Alderman Ed Smith officially joins the mob of career Democrats hoping to replace retiring Seventh District U.S. representative Cardiss Collins. He disputes rumors that his only purpose is to siphon votes away from other candidates: “I want to make it absolutely clear, so a blind man can see, I’m in. The only way to get me out of the race is to kill me, cut me up in small pieces, and take me out piece by piece.”

Brand-new Georgia prison chief Wayne Garner announces he’ll put all inmates to work, even if that means digging holes and filling them back in: “We have 60 to 65 percent of our inmate population that truly want to do better . . . but there’s another 30 to 35 percent that ain’t fit to kill and I’m going to be there to accommodate them.”

Garner’s plans for his prisoners also include requiring them to walk four miles in an hour each day: “Inmates do not need to lift weights. We’re not looking for Mr. and Mrs. America. We’re looking for people with strong hearts and great lungs who don’t cost so much to keep up.”

Illinois death row inmate Guinevere Garcia, who smothered an infant daughter and killed her second husband, has dropped her appeal, explaining that she’d rather die than spend life in prison tortured by memories. Activists, including Bianca Jagger, have persuaded Governor Jim Edgar to grant her clemency anyway. Death penalty advocates wonder if death is the easy way out in this case, while death penalty opponents question whether it’s fair to force someone who wants to die to stay alive. But state senate president James “Pate” Philip is uniquely unencumbered by such deep thoughts: “Now we have to pay for this woman to be incarcerated for $30, 000 a year so she can watch cable television and knit.”

State schools superintendent Joseph Spagnola announces a drop in boys’ scores on the 1995 Illinois Goal Assessment Program reading tests. He blames this on boys’ having to read passages about girls: “There was some gender bias involved. The boys lost interest in reading . . . about a girl.”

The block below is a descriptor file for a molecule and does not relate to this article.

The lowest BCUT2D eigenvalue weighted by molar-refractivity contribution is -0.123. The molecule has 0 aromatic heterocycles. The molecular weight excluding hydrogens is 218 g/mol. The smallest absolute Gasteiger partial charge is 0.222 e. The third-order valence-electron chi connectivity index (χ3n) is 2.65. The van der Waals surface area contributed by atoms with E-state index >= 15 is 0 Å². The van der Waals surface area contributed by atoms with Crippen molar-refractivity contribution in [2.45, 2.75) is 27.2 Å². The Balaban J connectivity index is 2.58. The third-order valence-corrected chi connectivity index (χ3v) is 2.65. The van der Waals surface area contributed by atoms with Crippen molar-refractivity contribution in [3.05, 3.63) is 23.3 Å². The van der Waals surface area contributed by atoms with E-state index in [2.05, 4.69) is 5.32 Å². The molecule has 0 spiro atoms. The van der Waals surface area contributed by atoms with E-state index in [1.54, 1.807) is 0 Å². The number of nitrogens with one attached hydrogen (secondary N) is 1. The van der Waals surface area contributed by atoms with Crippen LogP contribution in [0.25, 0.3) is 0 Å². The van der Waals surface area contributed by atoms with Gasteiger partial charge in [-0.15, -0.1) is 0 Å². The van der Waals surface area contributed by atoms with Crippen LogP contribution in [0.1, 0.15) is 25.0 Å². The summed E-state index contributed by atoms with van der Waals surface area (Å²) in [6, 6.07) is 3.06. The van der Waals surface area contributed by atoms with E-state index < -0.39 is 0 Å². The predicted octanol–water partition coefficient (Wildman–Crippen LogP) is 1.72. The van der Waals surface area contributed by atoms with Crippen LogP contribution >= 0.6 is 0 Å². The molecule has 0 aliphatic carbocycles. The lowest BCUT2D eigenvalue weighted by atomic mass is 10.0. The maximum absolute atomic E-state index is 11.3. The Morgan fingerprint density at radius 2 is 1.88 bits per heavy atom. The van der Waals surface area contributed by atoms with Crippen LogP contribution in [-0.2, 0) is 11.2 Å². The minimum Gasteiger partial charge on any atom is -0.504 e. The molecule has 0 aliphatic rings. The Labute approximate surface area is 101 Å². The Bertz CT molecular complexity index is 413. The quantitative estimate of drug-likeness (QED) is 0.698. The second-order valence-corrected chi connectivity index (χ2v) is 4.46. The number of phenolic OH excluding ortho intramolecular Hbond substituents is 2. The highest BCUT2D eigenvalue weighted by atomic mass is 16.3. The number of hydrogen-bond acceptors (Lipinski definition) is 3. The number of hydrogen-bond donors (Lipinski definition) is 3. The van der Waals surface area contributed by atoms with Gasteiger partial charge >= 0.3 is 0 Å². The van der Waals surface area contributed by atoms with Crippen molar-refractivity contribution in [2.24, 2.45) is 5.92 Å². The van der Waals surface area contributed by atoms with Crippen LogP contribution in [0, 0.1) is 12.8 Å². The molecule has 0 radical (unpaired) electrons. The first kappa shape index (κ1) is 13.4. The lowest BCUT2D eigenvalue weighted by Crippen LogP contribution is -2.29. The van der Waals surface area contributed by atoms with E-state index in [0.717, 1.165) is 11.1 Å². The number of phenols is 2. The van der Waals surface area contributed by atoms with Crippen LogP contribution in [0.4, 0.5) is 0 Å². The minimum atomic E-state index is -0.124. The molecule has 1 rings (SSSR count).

Billy Bailey is a death row prisoner demanding an unappetizing form of execution–hanging–to embarass the state that’s preparing to kill him. Bailey is entitled to be hanged, since the Delaware law instituting lethal injection took effect after his conviction. Some fear that the execution will go badly–a stuck trapdoor, a severed head–because experienced hangmen are so hard to come by these days. As his attorney, Edmund D. Lyons, points out: “It’s not like you can look under ‘H’ for hangman.”

Yitzhak Rabin assassin Yigal Amir begins defending himself after one of his lawyers resigns and the other, American Jonathan Ray Goldberg, speaks Hebrew so poorly he provokes laughter in court. In cross-examining a police ballistics expert, Amir disputes his account of the sequence of bullets in the murder weapon: “That’s not the order I put the bullets in!”

Mark Bechard has stabbed and beaten four nuns–killing two–at a Maine convent where he occasionally attended mass. Police found him standing over his last victim, wielding a statue of the Virgin Mary. But apparently Bechard has his good points. As Don Stratton, a music professor at the University of Maine, tells a reporter: “He was part of one of the few jazz combos that actually made a living in Maine. You can’t say that for a lot of people.”

Chemical company heir John Du Pont has allegedly shot and killed his longtime friend Dave Schultz, an Olympic wrestling champion who coached a wrestling club sponsored by the family business. Friends and family pour out stories of Du Pont’s wackiness to reporters. Mike Gostigian, an Olympic athlete who trained at Du Pont’s estate, describes Schultz as Du Pont’s closest friend: “He was the guy John leaned on for support….But Dave wasn’t a yes man. If John said he saw things coming out of the walls, Dave said nothing was coming out of the walls.”